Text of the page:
Forum Replies Created
Thank you Lindy. Your solution makes sense. The transcriber's note is a good way to make it clear to the reader, so I'm good with that.
Except for the fact that it was requested this way, do you see any good reason why something like this even needs to be in Nemeth Code? It seems to me UEB has everything needed to represent this material. If the reader is proficient in UEB, then what advantage is there in going back and forth between codes? I really want to understand the reasoning behind these requests.
Here's a small sample. If the IP addresses, etc. are not Nemeth, would I use the Nemeth punctuation indicator prior to the "dot" in the equation?
Convert the answer back into decimal:
11000000.10101000.01100100.01110000 = 192.168.100.112
The IP address 188.8.131.52 belongs to the 192.168.100.112 network when a mask of 255.255.255.240 is used.
Thank you Kyle. I especially appreciate the reference to the NC rule. (Something I'd long ago forgotten.)
Since the hexadecimal column must be in NC I think I'll try the switches in the box lines method you suggested. Inconvenient pretty much describes what transcribing that middle column will be! Oh boy.
Wow, you are fast! And awesome. 🙂
Thanks!December 5, 2017 at 9:19 am in reply to: Transcriptions for native speakers of a foreign language #29964
Thank you Rebecca. I too had concerns about trying to use the Antoine Numerical Notation without some guidance. I appreciate your help. 🙂
This is what works for me: Left click (and hold) at the top of the PDF, drag to one side of your screen and release. Do the same with Braille2000 to the other side of your screen. I have a wide-screen monitor so I don't know how that will work on a smaller screen.
Thanks to both of you. I have a better understanding now. (It certainly will be nice when/if we get some official TG guidelines regarding Nemeth within UEB transcriptions.)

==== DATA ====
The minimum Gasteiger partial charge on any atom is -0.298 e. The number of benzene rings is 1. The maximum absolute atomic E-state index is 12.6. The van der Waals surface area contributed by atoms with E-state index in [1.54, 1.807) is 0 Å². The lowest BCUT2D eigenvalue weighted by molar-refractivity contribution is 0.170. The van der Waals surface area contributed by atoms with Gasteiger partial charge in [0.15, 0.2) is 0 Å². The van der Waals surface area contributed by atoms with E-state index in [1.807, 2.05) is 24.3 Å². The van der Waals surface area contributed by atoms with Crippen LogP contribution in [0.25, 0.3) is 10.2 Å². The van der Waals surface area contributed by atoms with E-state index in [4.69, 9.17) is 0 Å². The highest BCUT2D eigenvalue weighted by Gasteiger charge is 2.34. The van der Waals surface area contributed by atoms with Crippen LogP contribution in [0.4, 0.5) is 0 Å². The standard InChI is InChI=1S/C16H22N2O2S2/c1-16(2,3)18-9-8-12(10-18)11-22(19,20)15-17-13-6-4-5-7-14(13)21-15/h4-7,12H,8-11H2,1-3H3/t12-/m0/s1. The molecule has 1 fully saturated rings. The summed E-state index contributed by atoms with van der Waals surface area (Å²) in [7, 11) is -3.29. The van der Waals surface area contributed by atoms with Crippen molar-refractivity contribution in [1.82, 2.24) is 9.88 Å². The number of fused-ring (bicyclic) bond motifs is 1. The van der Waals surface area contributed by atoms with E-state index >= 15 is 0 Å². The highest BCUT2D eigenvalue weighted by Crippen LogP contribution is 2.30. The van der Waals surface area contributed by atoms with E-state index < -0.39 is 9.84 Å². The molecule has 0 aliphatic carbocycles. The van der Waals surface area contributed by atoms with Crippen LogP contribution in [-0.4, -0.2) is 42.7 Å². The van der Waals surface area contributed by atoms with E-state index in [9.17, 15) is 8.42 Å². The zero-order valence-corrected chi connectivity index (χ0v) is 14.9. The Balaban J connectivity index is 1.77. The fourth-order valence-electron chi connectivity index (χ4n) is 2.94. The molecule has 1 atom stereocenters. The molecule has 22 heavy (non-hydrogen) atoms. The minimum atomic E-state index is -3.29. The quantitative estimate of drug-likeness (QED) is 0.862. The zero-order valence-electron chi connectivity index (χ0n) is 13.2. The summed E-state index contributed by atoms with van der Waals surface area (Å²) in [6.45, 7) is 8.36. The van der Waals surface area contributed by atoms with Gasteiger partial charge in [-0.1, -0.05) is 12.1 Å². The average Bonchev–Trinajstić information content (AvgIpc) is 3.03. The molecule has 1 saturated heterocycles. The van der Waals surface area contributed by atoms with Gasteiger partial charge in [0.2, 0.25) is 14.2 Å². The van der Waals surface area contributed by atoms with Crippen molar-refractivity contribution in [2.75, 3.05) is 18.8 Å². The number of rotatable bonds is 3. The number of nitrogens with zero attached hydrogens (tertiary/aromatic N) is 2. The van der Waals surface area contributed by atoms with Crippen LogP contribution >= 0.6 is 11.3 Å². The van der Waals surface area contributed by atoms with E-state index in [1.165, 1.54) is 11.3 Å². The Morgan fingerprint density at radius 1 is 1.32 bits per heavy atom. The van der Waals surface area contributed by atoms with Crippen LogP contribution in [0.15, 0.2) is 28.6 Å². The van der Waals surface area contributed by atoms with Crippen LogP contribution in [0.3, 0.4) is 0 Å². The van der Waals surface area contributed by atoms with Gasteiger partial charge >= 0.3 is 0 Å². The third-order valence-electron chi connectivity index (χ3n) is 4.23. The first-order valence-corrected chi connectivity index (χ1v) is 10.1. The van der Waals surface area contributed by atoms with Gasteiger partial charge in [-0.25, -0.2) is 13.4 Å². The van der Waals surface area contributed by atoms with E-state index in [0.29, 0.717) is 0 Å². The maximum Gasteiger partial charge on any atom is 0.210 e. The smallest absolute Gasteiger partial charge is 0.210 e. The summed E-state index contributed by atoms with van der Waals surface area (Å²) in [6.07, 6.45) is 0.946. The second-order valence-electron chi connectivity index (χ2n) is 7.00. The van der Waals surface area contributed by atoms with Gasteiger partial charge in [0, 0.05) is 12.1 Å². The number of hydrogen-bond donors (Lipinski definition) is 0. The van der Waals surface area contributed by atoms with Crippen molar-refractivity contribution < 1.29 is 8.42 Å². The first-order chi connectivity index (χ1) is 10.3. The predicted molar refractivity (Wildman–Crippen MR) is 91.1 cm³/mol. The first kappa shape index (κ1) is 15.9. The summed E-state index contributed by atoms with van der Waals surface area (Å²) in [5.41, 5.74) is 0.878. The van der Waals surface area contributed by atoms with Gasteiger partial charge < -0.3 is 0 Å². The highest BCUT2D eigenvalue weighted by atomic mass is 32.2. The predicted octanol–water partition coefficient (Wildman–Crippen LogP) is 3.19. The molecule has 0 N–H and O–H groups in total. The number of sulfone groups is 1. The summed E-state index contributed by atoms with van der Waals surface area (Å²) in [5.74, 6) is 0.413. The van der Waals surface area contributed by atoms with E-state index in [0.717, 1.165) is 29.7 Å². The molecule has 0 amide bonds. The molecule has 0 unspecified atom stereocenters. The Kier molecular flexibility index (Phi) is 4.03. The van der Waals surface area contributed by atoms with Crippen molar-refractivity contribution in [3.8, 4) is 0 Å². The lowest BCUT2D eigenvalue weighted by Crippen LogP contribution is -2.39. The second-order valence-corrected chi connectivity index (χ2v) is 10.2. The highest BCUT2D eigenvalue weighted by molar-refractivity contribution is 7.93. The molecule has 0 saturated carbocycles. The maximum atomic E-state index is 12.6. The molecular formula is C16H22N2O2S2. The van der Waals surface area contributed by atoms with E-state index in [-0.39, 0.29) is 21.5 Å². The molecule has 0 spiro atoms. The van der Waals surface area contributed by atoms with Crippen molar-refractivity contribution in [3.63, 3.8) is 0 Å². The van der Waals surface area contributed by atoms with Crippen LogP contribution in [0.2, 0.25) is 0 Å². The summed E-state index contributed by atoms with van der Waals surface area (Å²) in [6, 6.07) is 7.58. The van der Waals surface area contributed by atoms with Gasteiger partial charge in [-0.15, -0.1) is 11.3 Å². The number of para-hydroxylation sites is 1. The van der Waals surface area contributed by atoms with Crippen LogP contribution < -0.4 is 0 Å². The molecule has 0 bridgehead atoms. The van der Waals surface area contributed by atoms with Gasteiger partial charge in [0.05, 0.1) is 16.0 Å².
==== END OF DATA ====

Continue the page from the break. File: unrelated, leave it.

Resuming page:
I have a Juliet that I'm thinking of selling. If you're interested, e-mail me at email@example.com.
Sounds like a reasonable plan. Thanks for the quick response!
I would use caution with the Instruction Manual for Braille Transcribing ... it is NOT a rulebook, only a guideline. And ... thus far, I have yet to find an instruction manual without errors. In the items you listed below, it is very evident to me, that Methylcyclopropene is not a number. But you did ask what the rule stated. Perhaps a phonecall to Jennifer Dunnam can provide you with a better answer. Let me know what she says. 🙂
Regarding your last sentence: "Even if the percent sign was not there, the letter sign would still NOT be needed."
It sure seems like there's no good reason to include the letter indicator (as far as readability), but EBAE Rule VII.28.e.(3) shows this example: $2.29/gal. with a letter indicator included after the slash. Also, the Instruction Manual for Braille Transcribing, section 12.1d(3) shows this example: $20/per hour with a letter indicator included after the slash. Even though I don't think it's a rule, do you think the cap indicators are the justification for not including a letter indicator in my example?
edited by braillebud on 12/11/2014
Works for me. Thanks!
After conferencing with some colleagues, the general consensus is that this should be treated the same way the trademark symbol is brailled.
Using the dots 45, letter s. Spaced as in print and listed on the SS page or at the point of usage.
I hope this helps.